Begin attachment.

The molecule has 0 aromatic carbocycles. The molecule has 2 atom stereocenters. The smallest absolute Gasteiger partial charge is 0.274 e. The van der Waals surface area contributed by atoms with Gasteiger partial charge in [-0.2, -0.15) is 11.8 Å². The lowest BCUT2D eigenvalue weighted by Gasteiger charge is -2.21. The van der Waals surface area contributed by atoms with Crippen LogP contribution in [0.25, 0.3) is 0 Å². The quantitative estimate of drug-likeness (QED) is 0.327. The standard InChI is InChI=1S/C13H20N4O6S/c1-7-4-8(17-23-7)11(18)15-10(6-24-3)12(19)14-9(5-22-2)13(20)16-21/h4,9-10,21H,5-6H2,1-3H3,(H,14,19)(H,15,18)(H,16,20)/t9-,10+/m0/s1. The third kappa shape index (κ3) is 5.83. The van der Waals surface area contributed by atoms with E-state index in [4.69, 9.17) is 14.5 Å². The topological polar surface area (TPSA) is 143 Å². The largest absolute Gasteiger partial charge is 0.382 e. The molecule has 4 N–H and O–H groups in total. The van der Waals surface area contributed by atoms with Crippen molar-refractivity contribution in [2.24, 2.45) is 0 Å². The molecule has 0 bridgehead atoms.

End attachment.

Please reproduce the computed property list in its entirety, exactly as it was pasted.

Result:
The molecule has 0 aromatic carbocycles. The molecule has 2 atom stereocenters. The smallest absolute Gasteiger partial charge is 0.274 e. The van der Waals surface area contributed by atoms with Gasteiger partial charge in [-0.2, -0.15) is 11.8 Å². The lowest BCUT2D eigenvalue weighted by Gasteiger charge is -2.21. The van der Waals surface area contributed by atoms with Crippen LogP contribution in [0.25, 0.3) is 0 Å². The quantitative estimate of drug-likeness (QED) is 0.327. The standard InChI is InChI=1S/C13H20N4O6S/c1-7-4-8(17-23-7)11(18)15-10(6-24-3)12(19)14-9(5-22-2)13(20)16-21/h4,9-10,21H,5-6H2,1-3H3,(H,14,19)(H,15,18)(H,16,20)/t9-,10+/m0/s1. The third kappa shape index (κ3) is 5.83. The van der Waals surface area contributed by atoms with E-state index in [4.69, 9.17) is 14.5 Å². The topological polar surface area (TPSA) is 143 Å². The largest absolute Gasteiger partial charge is 0.382 e. The molecule has 4 N–H and O–H groups in total. The van der Waals surface area contributed by atoms with Crippen molar-refractivity contribution in [2.24, 2.45) is 0 Å². The molecule has 0 bridgehead atoms.